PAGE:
In Our View: Cheers & Jeers

Controlling cold pills cools meth cooks; PTA can't decide on charter schools



Cheers: To evidence that restricting the sales of certain cold medicines has reduced the incidence of illegal drug manufacturing. For years, people bought products such as Sudafed to relieve symptoms associated with colds and allergies. But crooks learned to "cook" methamphetamine with some of the ingredients commonly found in these decongestants. So in October 2011, the state Board of Pharmacy activated a new system where people buying medicines containing certain ingredients had to show identification and register their names in an online database.Through July, the database has blocked more than 13,000 sales of these drugs to people who were hopping from pharmacy to pharmacy, trying to purchase the mass quantities needed to manufacture meth. "Our state was once called 'the poster children for the meth epidemic,' and we're now recognized as a success story," according to state Secretary of Health Mary Selecky.

Jeers: To political infighting in the Washington State PTA. According to the Washington Policy Center, the disagreement comes over Initiative 1240, the latest attempt to authorize charter schools in Washington. At the organization's annual assembly last fall, PTA delegates representing parents and teachers voted to endorse lifting the state's ban on charter schools. In May, delegates to the PTA's annual convention passed a resolution in support of nonprofit public charter schools. But this month, the PTA's executive board voted to oppose Initiative 1240. The policy center notes that by doing so the PTA board only hurts the organization's credibility.

Cheers: To Vancouver City Councilor Jeanne Stewart for pointing out the square block of urban blight that the old city hall had become. The city vacated the property at 210 E. 13th St. last year, and responsibility for maintenance of the property returned to Vancouver Public Schools, which has owned the site for decades. For some reason — the school district says its maintenance crews work inside school buildings during the summer months — the building was ignored until Stewart complained last week about the weeds, garbage and human waste littering the courtyard and parking garage of the property. The Columbian ran a story the next day, and the morning after that the school district had its employees on-site to clean up the mess. The school district says the empty building will be included on a regular maintenance rotation until the property can be sold, either for office space or redevelopment.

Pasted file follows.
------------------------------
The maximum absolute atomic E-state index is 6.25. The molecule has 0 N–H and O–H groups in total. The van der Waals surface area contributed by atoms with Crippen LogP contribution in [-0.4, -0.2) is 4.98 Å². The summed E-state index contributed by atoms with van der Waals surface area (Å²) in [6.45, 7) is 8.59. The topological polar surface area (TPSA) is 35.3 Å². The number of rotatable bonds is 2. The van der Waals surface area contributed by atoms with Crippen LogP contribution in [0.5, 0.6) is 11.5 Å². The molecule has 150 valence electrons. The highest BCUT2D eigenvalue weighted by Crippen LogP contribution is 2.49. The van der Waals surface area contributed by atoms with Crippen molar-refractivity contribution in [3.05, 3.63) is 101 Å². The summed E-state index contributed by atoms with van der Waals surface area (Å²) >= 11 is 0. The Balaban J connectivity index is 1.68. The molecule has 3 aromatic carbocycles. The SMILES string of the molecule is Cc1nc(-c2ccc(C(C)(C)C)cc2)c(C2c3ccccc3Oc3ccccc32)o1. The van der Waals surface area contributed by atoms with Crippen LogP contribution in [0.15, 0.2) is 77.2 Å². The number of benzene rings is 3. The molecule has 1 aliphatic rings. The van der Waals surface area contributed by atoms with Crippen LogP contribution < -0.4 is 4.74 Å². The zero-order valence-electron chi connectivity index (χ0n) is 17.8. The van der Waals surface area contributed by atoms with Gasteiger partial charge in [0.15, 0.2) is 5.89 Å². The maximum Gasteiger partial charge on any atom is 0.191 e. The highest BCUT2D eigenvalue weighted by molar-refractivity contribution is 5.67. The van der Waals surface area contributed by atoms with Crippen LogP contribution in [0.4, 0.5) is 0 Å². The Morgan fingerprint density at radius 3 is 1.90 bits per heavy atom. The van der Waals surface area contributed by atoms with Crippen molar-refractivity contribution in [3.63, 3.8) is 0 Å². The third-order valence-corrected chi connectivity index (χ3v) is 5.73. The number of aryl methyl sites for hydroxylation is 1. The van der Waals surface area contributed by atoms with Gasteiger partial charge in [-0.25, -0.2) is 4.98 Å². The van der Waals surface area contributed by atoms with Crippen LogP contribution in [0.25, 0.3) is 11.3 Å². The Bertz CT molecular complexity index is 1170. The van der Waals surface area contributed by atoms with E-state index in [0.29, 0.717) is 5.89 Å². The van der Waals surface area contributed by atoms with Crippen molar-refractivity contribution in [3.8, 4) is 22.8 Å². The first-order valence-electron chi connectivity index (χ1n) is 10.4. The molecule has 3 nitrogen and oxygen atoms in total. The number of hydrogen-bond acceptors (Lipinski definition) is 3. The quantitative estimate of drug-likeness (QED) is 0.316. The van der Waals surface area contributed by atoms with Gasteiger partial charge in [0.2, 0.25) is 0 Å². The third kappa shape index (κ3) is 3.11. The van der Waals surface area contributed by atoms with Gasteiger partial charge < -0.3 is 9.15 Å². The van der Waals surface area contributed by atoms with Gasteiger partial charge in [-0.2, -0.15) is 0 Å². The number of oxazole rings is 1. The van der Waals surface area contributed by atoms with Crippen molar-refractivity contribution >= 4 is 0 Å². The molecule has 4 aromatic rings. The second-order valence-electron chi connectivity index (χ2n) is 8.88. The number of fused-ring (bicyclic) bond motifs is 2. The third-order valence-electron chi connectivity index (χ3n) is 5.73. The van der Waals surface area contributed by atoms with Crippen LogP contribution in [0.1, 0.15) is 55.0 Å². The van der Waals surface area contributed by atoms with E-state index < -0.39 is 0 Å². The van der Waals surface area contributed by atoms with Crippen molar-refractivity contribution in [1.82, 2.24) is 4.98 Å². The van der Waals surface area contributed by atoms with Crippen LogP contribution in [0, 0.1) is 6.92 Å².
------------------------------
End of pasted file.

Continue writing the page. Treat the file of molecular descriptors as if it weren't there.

Jeers: To new Oregon Attorney General Ellen Rosenblum. In her first major decision, Rosenblum, a Democrat, has denied a public records request from The Oregonian for personnel files relating to the biggest tax fraud case in state history. Somehow, the department ended up approving a $2.1 million tax refund for a 25-year-old Salem woman who claimed phony earnings of $3.5 million. The department says the employees who approved the claim — apparently without any effort to check its veracity — were disciplined. But The Oregonian notes that Rosenblum's ruling means that Oregon taxpayers will never know exactly how the fraud occurred, how the employees were disciplined, or whether they were fully held accountable for their errors. As one of Oregon's largest tax-paying counties, Clark County residents deserve to know this, too.

Cheers: To Battle Ground school district parents for making sure their children's immunizations are up-to-date before the first day of school. Of course, statistics show that the majority of parents take care of this necessary chore. But Battle Ground enjoys the county's best compliance rate, 96.8 percent, including 94.8 of kindergartners. In contrast, Camas scores a D, with only 89.6 percent compliance districtwide and a pathetic 84.7 percent of kindergartners.